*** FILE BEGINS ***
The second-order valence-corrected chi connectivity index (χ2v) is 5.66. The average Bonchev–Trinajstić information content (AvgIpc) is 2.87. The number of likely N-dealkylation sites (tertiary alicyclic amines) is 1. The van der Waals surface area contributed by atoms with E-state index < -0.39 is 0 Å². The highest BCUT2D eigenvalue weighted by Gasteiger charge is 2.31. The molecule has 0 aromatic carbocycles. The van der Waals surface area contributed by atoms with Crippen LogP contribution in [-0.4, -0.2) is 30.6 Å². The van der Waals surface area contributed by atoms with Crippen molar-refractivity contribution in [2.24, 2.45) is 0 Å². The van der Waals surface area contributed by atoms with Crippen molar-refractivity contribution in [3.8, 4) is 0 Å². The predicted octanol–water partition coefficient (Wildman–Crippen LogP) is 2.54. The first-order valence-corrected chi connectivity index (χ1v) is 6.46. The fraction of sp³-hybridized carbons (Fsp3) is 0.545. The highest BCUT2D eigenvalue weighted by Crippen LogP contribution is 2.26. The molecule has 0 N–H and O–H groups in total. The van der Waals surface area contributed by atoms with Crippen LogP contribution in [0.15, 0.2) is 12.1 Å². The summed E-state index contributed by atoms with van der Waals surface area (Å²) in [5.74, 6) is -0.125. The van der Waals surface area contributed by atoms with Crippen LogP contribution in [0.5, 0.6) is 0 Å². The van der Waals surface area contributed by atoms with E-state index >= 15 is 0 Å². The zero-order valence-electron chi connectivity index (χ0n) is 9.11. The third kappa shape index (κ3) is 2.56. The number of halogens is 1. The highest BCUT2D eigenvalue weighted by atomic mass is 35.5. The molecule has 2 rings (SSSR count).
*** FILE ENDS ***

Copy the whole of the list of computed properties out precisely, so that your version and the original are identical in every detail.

The second-order valence-corrected chi connectivity index (χ2v) is 5.66. The average Bonchev–Trinajstić information content (AvgIpc) is 2.87. The number of likely N-dealkylation sites (tertiary alicyclic amines) is 1. The van der Waals surface area contributed by atoms with E-state index < -0.39 is 0 Å². The highest BCUT2D eigenvalue weighted by Gasteiger charge is 2.31. The molecule has 0 aromatic carbocycles. The van der Waals surface area contributed by atoms with Crippen LogP contribution in [-0.4, -0.2) is 30.6 Å². The van der Waals surface area contributed by atoms with Crippen molar-refractivity contribution in [2.24, 2.45) is 0 Å². The van der Waals surface area contributed by atoms with Crippen molar-refractivity contribution in [3.8, 4) is 0 Å². The predicted octanol–water partition coefficient (Wildman–Crippen LogP) is 2.54. The first-order valence-corrected chi connectivity index (χ1v) is 6.46. The fraction of sp³-hybridized carbons (Fsp3) is 0.545. The highest BCUT2D eigenvalue weighted by Crippen LogP contribution is 2.26. The molecule has 0 N–H and O–H groups in total. The van der Waals surface area contributed by atoms with Crippen LogP contribution in [0.15, 0.2) is 12.1 Å². The summed E-state index contributed by atoms with van der Waals surface area (Å²) in [5.74, 6) is -0.125. The van der Waals surface area contributed by atoms with Crippen LogP contribution in [0.5, 0.6) is 0 Å². The van der Waals surface area contributed by atoms with E-state index >= 15 is 0 Å². The zero-order valence-electron chi connectivity index (χ0n) is 9.11. The third kappa shape index (κ3) is 2.56. The number of halogens is 1. The highest BCUT2D eigenvalue weighted by atomic mass is 35.5. The molecule has 2 rings (SSSR count).